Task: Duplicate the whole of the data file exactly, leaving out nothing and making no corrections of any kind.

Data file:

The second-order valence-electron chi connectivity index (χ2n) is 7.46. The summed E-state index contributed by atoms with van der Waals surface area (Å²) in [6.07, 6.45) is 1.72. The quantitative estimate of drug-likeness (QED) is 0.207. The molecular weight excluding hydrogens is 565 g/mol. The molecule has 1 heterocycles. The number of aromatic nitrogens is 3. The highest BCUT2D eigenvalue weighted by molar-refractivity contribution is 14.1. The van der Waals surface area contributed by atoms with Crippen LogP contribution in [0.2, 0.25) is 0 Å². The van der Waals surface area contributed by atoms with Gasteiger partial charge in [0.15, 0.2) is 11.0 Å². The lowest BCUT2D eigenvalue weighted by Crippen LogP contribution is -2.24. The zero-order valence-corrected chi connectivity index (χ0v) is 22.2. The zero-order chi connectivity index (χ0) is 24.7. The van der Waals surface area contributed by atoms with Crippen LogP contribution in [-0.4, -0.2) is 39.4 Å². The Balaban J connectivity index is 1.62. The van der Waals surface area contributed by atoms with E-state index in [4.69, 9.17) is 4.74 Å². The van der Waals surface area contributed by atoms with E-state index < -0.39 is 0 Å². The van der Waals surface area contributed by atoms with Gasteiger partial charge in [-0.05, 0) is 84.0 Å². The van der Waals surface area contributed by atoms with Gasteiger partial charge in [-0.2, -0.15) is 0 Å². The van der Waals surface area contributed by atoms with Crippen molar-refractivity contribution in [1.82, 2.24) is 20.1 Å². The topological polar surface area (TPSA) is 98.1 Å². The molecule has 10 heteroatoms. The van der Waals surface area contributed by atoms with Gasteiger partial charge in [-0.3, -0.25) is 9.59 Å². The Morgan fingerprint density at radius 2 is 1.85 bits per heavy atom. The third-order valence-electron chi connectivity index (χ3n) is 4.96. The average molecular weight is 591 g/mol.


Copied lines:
The second-order valence-electron chi connectivity index (χ2n) is 7.46. The summed E-state index contributed by atoms with van der Waals surface area (Å²) in [6.07, 6.45) is 1.72. The quantitative estimate of drug-likeness (QED) is 0.207. The molecular weight excluding hydrogens is 565 g/mol. The molecule has 1 heterocycles. The number of aromatic nitrogens is 3. The highest BCUT2D eigenvalue weighted by molar-refractivity contribution is 14.1. The van der Waals surface area contributed by atoms with Crippen LogP contribution in [0.2, 0.25) is 0 Å². The van der Waals surface area contributed by atoms with Gasteiger partial charge in [0.15, 0.2) is 11.0 Å². The lowest BCUT2D eigenvalue weighted by Crippen LogP contribution is -2.24. The zero-order valence-corrected chi connectivity index (χ0v) is 22.2. The zero-order chi connectivity index (χ0) is 24.7. The van der Waals surface area contributed by atoms with Crippen LogP contribution in [-0.4, -0.2) is 39.4 Å². The Balaban J connectivity index is 1.62. The van der Waals surface area contributed by atoms with E-state index in [4.69, 9.17) is 4.74 Å². The van der Waals surface area contributed by atoms with E-state index < -0.39 is 0 Å². The van der Waals surface area contributed by atoms with Gasteiger partial charge in [-0.05, 0) is 84.0 Å². The van der Waals surface area contributed by atoms with Gasteiger partial charge in [-0.2, -0.15) is 0 Å². The van der Waals surface area contributed by atoms with Crippen molar-refractivity contribution in [1.82, 2.24) is 20.1 Å². The topological polar surface area (TPSA) is 98.1 Å². The molecule has 10 heteroatoms. The van der Waals surface area contributed by atoms with Gasteiger partial charge in [-0.3, -0.25) is 9.59 Å². The Morgan fingerprint density at radius 2 is 1.85 bits per heavy atom. The third-order valence-electron chi connectivity index (χ3n) is 4.96. The average molecular weight is 591 g/mol.